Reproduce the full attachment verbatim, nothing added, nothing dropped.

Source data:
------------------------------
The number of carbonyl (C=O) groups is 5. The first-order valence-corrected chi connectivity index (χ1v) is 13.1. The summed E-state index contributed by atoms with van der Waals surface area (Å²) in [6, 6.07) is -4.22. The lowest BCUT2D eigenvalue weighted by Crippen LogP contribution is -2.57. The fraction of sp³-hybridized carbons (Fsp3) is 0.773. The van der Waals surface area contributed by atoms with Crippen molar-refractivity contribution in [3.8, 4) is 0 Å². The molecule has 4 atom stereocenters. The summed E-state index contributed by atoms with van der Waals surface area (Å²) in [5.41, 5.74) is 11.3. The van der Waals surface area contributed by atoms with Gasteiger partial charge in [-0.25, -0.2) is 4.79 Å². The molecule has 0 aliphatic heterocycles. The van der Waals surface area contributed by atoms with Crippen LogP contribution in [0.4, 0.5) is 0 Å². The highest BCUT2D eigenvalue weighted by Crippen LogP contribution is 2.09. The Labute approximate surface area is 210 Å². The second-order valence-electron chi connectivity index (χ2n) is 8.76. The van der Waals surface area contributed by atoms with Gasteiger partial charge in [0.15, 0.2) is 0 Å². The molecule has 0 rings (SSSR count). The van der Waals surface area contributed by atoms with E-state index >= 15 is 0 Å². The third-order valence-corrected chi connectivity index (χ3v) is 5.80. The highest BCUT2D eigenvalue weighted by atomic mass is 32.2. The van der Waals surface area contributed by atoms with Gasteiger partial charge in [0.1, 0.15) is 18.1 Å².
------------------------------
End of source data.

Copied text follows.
The number of carbonyl (C=O) groups is 5. The first-order valence-corrected chi connectivity index (χ1v) is 13.1. The summed E-state index contributed by atoms with van der Waals surface area (Å²) in [6, 6.07) is -4.22. The lowest BCUT2D eigenvalue weighted by Crippen LogP contribution is -2.57. The fraction of sp³-hybridized carbons (Fsp3) is 0.773. The van der Waals surface area contributed by atoms with Crippen molar-refractivity contribution in [3.8, 4) is 0 Å². The molecule has 4 atom stereocenters. The summed E-state index contributed by atoms with van der Waals surface area (Å²) in [5.41, 5.74) is 11.3. The van der Waals surface area contributed by atoms with Gasteiger partial charge in [-0.25, -0.2) is 4.79 Å². The molecule has 0 aliphatic heterocycles. The van der Waals surface area contributed by atoms with Crippen LogP contribution in [0.4, 0.5) is 0 Å². The highest BCUT2D eigenvalue weighted by Crippen LogP contribution is 2.09. The Labute approximate surface area is 210 Å². The second-order valence-electron chi connectivity index (χ2n) is 8.76. The van der Waals surface area contributed by atoms with Gasteiger partial charge in [0.15, 0.2) is 0 Å². The molecule has 0 rings (SSSR count). The van der Waals surface area contributed by atoms with E-state index >= 15 is 0 Å². The third-order valence-corrected chi connectivity index (χ3v) is 5.80. The highest BCUT2D eigenvalue weighted by atomic mass is 32.2. The van der Waals surface area contributed by atoms with Gasteiger partial charge in [0.1, 0.15) is 18.1 Å².